This technical paper will help you implement VMware’s VM encryption as well as implement Veeam encryption which together will achieve the nothing ever in the clear goal. If a bad guy steals VMs, backups or traffic they get nothing.


Accepted Solution

incongruent earned 0 total points
ID: 24865702
YOU CAN FIX IT:  see below....

I was kind of hoping I could come back and amaze everyone with my random experience but it seems you've already got an idea of what the problem might be... or Seagate just has that bad of a reputation.

The device is a Seagate Barricuda 500GB drive model # ST3500320AS.

After trying to get this puppy running on my 2nd PC and getting no results I knew this was toast... so i created a support ticket with seagate and wrapped up my experience with some googling to see how many other people had problems with this device.  

As the search results showed, this device is a complete lemon.  Basically seagate made a firmware coding mistake where after a certain amount of time the device will write a bad sequence to the cache or something and leave the state in a permanent "BUSY" status.  This means your BIOS will be unable to access the drive and it is more unusable.  This pisses me off, but it pisses me off MOSTLY because Seagate knew this was an inevitability and didn't do much of anything to warn anyone.  

Lesson Learned:  Don't buy seagate products..... infact... tell everyone you know to not buy seagate.   Sell all your seagate stocks...

ANYWAYS... it looks like seagate will RMA your drive and MAYBE they'll pay to recover your data from the drive but not sure if that will pan out... All I had was weeks of configuration time invested in that drive to tweak it as a media PC.. so no need to recover that... I'll just have fun doing it all over again.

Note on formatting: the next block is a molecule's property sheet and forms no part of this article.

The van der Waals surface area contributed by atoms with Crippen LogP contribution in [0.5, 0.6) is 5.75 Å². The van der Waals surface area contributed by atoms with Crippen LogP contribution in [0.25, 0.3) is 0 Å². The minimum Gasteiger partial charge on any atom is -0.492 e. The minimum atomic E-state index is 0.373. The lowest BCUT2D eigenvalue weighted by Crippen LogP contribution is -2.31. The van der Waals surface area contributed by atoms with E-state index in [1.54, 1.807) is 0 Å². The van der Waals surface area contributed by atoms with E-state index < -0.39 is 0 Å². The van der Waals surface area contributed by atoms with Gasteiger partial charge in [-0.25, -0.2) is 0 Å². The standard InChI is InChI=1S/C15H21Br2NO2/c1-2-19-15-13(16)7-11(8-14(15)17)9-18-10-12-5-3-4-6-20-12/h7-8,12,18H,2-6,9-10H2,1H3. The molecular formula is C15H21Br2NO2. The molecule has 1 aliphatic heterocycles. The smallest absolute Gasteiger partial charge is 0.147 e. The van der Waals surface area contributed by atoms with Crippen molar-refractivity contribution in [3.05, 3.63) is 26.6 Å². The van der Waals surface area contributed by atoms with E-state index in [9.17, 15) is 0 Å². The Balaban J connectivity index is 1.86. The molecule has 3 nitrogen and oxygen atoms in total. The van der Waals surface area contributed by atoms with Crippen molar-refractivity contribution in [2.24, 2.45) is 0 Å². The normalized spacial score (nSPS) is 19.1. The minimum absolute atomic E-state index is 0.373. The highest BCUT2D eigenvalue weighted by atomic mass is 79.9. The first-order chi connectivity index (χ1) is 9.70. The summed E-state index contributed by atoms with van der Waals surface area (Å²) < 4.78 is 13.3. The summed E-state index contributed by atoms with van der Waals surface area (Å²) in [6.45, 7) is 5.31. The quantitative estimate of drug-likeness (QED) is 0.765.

YOU CAN FIX IT:  Okay... so if you really did have important data on there and Seagate isn't going to get it back for you.... someone has devised a way to remove the "BUSY" lock that inevitably will occur.  Chances are probably 75% that you will actually toast your drive more so and void your warranty and 99% if you're not a hardcore computer/electrical engineerish type superuse.... but you can review the "solution" here....

Hope this helps someone out there with critical data on their drive that seagate carelessly built.

Case closed... points go to me. :)

Author Comment

ID: 24865769
oh more links...


It seems this was a big issue earlier in the year but I've been away from home and not using the PC since March so I guess now that I'm back I encounter the problem months after everyone else.

LVL 11

Expert Comment

ID: 24871426
I think I pretty clearly answered the original question - "so any ideas what could be the problem?"  The drive model was never even mentioned...

Author Comment

ID: 24871596
Although your answer is helpful generically,  I would rather leave my answer as the solution incase someone with the same problem is looking for an answer.  I'll let the question expire and moderator can split the points or award them to you but I'd like for my comment to be recorded as the solution.